...get treated there. If they're havinga large stroke, they get transferred. In Massachusetts, they the community hospitalsgot upset when they designated primary stroke centers. Is the places that all stroke patientswould go to. So the response by the state was to designate everyhospital as a primary stroke center. So it's not a good response. It'sso the we're work it. We're doing a pilot project with one of theMS companies to change state practice. That's where I think we're going to runinto our challenge and that is unique. I've never work with anything as before. What about being the term that you use as prehospital? So that's somethingthat I don't come across very often as well. Is is is that consideredkind of a prevention solution, you know, in are there any things that weneed to be a that you need to be aware of or we needto be aware of when we're thinking about prehospital solutions? So it's a goodquestion and I've spent my entire career working in the hospital and Free Hospital isthe term that they use. The hospital people use as the care that takesplace before the patient gets to the hospital. You'll hear like in cardiac arrest,that's a neurological injury, but the the the lifesaving behavior, takes placebefore they get to the hospital. So they'll always say we need to affectprehospital care. So that's a commonly used term in the EMS world. Okay, so to your point, there there isn't a lot that goes on prehospitalbecause there isn't a lot of technology that the paramedics and emts, they livein the special world by themselves, right. So they they have defibrillators, they'vegot EKG, they have entitled Celt and I pull sex SVENTRY. Thatis their entire technological armamentarium. Yeah, everything else is a one call,unknown situation. Assess this in a chaotic environment is not an easy job.Yeah, so you can see why they have embraced technology like ours, becausethey're like okay, they go, we have something, you know, andso they there isn't a lot of technology. Since there's not a lot of technologythere are a lot of companies making things and there aren't a lot ofin therefore, the there's not a lot of fdiregulatory stuff. There's not reimbursementassociated with it. It's it's all its own world. And then the emsworld is also very different because you have public companies, private companies, hospitalo companies and then fire departments, and they all did all in then midflightand they're all taking care of the same patient group but in a different way. So it's it's I've never worked with it before, but I was fortunateenough I worked for Resolt for a while. I'm soul was. There's also amajor manufacturer of defibrillator so a big portion of their sales for spends timestrictly any UMASS infect some of the people on the soul team have helped mewith me, helped our company, but with specific introductions and with gaining anunderstanding of what's really essentially a very different environment than the hospital in Romor.Sure, yeah, I can see that. And we might actually be a hybridbecause we might actually be purchased by the hospital then given to the amulancecompanies. There's a business model for that. There are specific medicare rules pertaining toit. You know, you kit, it's not a kick back. Youcan't give it to him in exchange for patients, but it's true.Yeah, so you know, you got to be careful of doing something likethat in there. So there are guidelines associated with it. But it makessense. The hospitals making the money off the patient. The ambulance company isit's costing them money to buy this technology to rout them to the correct hospital. They're willing to do it, but the real financial beneficiary is the hospitalin the insurance company. Yes, just another example the complexities of commercializing andin a nation and healthcare, with all...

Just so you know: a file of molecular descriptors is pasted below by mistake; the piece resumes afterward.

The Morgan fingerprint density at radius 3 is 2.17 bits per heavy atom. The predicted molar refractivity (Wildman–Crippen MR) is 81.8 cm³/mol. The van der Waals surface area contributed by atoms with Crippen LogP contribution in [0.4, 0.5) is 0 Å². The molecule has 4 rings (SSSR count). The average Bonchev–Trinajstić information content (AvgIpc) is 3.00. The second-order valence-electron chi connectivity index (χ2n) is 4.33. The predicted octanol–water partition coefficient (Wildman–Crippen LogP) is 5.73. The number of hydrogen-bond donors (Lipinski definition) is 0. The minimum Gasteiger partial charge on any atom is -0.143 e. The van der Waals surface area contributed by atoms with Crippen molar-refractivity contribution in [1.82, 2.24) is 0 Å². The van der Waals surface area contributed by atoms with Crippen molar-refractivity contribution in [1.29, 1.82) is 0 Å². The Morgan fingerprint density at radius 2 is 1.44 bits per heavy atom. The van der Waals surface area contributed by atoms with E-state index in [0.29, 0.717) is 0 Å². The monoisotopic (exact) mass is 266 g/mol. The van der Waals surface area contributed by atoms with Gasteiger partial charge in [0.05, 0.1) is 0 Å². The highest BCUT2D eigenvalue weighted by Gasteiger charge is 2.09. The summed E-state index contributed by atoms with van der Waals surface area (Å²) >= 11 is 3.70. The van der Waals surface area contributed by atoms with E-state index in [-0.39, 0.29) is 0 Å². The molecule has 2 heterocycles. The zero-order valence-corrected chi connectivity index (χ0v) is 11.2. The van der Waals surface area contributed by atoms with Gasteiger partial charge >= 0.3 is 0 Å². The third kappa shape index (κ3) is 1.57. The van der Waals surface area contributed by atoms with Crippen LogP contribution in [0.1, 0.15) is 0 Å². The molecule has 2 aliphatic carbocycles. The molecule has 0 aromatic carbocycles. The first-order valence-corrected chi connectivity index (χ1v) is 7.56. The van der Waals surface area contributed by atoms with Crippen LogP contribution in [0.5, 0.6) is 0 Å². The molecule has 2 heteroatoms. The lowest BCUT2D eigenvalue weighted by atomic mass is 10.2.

...these multisided markets and the tangled webwe weave. One of the guys who's on our board is a longtime friendof mine actually through music, Kyle York, and he he specializes in tech.He sold his company to Oracle a few years back and he's running atech fun and he's always like your world is so difficult. Your product actuallyhas to work before you get it onto the market, and not just work, but work better than anything else. That's our market exactly. He's like. He's like, you know, with with software, you can just makesomething, put it up and then work on it while it's out there.And it's just healthcurse. Health is challenging, but it's it's rewarding, it's worthit, it's a nice place to be. So so you've got apretty interesting lineup of investors, sorry, not investors, advisors that are partof your advisory team or Advisory Council. Some pretty big hitters. They justkind of share with our audience. You know how that came about? Imean most people are trying to figure out how do they get the best advisorsthat put them in the right position, whether it's going to be introductions,funding, strategic guidance, whatever that's going to, you know, be.But how did you get access to these folks? And, you know,is that making a difference for you and your company? So I would saythe unique situation that I had, MMM is probably was really instrumental for mebeing able to complete the race as a first time doing this with not alot of contacts. So some of this won't really be transferable because it's kindof luck. My colleague, way a Dr Smith, is that he's avery wellknown neurologist at a very it's the UCSF is the top rank, thetop neurology department in the United States and he's a director at the department.He was instrumental in the original thrown back to me trials, the ones thatthe technology for treating these large strokes. So he's very well known and he'sin San Francisco. So he so he's helped a lot of people. He'staken tore of family members who are grateful, and there's he does a lot ofresearch. So he is a number of contacts. My other colleague,Paul is, he's been an entrepreneur for a number of years. So hehas his level of contacts of people that we could talk to. And thenI had my own, you know, much pewer contact, but I hadmy own group of people that I that were in my network. And sowhat I found is, I mean that's a really eat that's a really goodhead start to have if you if you're if you've never done fund racing andit's like Oh, John, you know, let me introduce you to the inventorof robotic surgery and sure, okay, I'll talk to him and you know, let me, let me introduce you to the inventor of view too, but it's a lot easier to talk to those people when you get personalintroductions to the so a lot of it was that, and so that's justlucky. I just kind of lucky because I had known Dr Smith from myprevious companies and we have a good relationship. So, you know, the careerdoes feed into it, but that accesses I wouldn't have had on myown. The pause for there for a second because you said kind of lucky, but you know, kind of I had this prior relationship that led tothese other things. I think what's important, like a good takeaway for our audiencehere, is that, you know, those relationships that were cultivating early inour career are usually like lifetime customers or life time there's a lifetime ofvalue associated with that relationship. So it's not going to be just that onecompany that we worked with them and then kind of we moved on. AndI mean they'll be those people that they will be the other people where youdeliver incredible value and you really cultivate a strong relationship and those people will beeither your customers in the future for your next five or ten businesses, orthey'll be part of your network that can...